Cold Tracks

02.08.13

Rogue Ex-Cop Disappears in the Snow

After a deadly spree through Los Angeles yesterday, a former LAPD officer with a vengeance has fled to the mountains. Christine Pelisek on the hunt for Christopher Jordan Dorner.

One of the largest manhunts in California history has tracked a rogue ex-cop to a snowy ski resort. 

As a winter storm barrels down on Big Bear Mountain, local, state, and federal authorities are still frantically searching for Christopher Jordan Dorner, who has allegedly killed three people, including a police officer, during a rampage meant to unleash "unconventional and asymmetrical warfare" against his former colleagues.

Dorner, 33, eluded police for hours yesterday along the streets of Los Angeles and Orange counties, turning the areas into veritable war zones. On one occasion, he opened fire with a rifle on officers in Corona who were tasked with protecting one of his would-be targets. One of the officers was grazed in the head.

Soon after that, in nearby Riverside, Dorner ambushed two local police officers who were stopped at a red light. He fired inside the vehicle, hitting both officers in the chest, killing one and injuring another.

During the chaotic manhunt, LAPD officers mistakenly fired on two women who were delivering newspapers, thinking that their truck matched Dormer’s. One is in stable condition with two gunshot wounds to her back; the other was released with minor wounds. Los Angeles Police chief Charlie Beck Thursday called the shootings “a case of mistaken identity.''

Dorner is believed to be carrying an assault rifle and plenty of high-intensity magazines. Asked if Dorner knows what he's doing, Beck replied at a press conference on Thursday, "Of course he knows what he’s doing; we trained him." And according to a manifesto posted on his Facebook page Wednesday night, he doesn’t plan to be taken alive.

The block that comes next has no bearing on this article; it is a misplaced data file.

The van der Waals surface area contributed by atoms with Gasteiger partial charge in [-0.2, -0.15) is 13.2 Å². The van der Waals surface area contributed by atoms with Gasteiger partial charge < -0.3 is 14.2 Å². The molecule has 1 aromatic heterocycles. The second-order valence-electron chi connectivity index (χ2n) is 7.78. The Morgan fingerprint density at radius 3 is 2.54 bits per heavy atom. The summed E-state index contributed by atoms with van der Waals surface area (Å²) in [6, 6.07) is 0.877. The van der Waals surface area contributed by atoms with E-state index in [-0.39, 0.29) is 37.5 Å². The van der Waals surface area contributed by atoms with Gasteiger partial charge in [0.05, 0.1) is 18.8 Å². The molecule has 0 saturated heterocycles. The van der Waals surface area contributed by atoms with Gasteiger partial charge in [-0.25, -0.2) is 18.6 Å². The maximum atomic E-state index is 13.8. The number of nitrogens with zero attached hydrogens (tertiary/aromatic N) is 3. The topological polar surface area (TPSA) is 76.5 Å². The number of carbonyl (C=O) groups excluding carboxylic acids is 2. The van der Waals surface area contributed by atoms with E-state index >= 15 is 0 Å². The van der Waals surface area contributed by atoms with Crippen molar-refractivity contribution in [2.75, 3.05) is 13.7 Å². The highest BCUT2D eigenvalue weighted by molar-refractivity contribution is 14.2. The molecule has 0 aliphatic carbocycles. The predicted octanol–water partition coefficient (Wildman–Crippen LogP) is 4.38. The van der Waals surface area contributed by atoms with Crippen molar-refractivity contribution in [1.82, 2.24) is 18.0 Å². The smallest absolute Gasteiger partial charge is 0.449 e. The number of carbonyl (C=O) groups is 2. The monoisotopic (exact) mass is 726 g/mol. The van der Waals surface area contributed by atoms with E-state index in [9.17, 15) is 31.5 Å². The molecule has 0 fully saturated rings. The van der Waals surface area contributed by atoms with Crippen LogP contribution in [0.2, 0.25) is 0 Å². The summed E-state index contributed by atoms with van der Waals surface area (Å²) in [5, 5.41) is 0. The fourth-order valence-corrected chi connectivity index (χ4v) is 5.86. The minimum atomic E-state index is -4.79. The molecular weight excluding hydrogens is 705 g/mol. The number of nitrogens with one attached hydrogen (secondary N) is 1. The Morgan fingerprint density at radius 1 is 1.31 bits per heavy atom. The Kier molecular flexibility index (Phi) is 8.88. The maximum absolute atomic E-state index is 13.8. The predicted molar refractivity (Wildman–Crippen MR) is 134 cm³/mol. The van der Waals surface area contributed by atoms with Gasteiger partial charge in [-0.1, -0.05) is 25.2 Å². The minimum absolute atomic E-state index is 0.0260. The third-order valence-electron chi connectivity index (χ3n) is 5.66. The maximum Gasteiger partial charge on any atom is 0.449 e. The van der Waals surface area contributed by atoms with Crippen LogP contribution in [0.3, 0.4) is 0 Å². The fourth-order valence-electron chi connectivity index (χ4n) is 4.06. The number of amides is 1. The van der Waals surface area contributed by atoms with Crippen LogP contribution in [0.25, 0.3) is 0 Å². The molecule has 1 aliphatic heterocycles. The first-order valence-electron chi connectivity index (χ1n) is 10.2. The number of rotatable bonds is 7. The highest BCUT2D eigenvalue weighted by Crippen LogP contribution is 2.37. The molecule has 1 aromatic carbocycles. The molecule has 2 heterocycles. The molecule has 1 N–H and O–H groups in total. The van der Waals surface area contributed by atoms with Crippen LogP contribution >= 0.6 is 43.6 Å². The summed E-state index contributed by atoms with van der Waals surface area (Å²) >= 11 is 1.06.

By late Thursday afternoon—somehow without being noticed—Dorner had ended up in the Big Bear resort area, where he set his Nissan pickup truck on fire on a forest road and then apparently hoofed it into the mountains. “We followed his tracks through the forest until we lost them,” said San Bernardino County Sheriff John McMahon. “Our folks are doing everything we can to catch this guy.”

Once police realized that Dorner was there, schools were locked down, as was the resort.

Hundreds of officers, including a SWAT team and search dogs, combed the area while others knocked on the homes that are peppered throughout the woody region, searching to see if the expert marksman had taken shelter in one of the abandoned or vacant properties. Helicopters equipped with infrared equipment flew over the area.

“He may have found a place to sleep last night,” said McMahon.

McMahon said police are somewhat hampered in their efforts today to find Dorner because of falling snow and freezing temperatures. Because of the poor visibility and snowy conditions, helicopters were replaced by 100 officers on foot and snowcats.

One hope is that the winter storm is also making things more difficult for Dormer—if he is still in the mountains, that is. Asked at a press conference if he believed Dormer was still in the area or if the burning truck was just a strategic diversion, McMahon responded: “I can’t tell at this point.”

Also unclear is just how many weapons Dorner is carrying. According to his manifesto, he mentioned having a Russian-made shoulder-launched missile system.

"Do not deploy airships or gunships,” he allegedly wrote. “SA-7 Manpads will be waiting."

"The violence of action will be high,” he continued. “I will bring unconventional and asymmetrical warfare to those in LAPD uniform whether on or off duty."

In the rambling manifesto, Dorner said he was fired after he reported that his training officer had kicked a mentally-ill suspect named Christopher Gettler in 2007. However, the LAPD disagreed, and accused him of lying. A Los Angeles Police Department Board of Rights hearing found that Dorner lied and he was terminated for making false statements in 2009. Dorner then filed an appeal with the Court of Appeals of California and lost. The appeals court found that the board made the right determination when they found Dorner “not credible.”

In another part of the rambling message, Dornan issues a plea to journalists to look at his police and life long record. “I want you to investigate every location I resided in growing up. Find any incidents where I was ever accused of being a bully. You won’t, because it doesn’t exist. It’s not in my DNA. Never was…I want all journalist to utilize every source you have that specializes in collections for your reports. With the discovery and evidence available you will see the truth. Unfortunately, I will not be alive to see my name cleared.”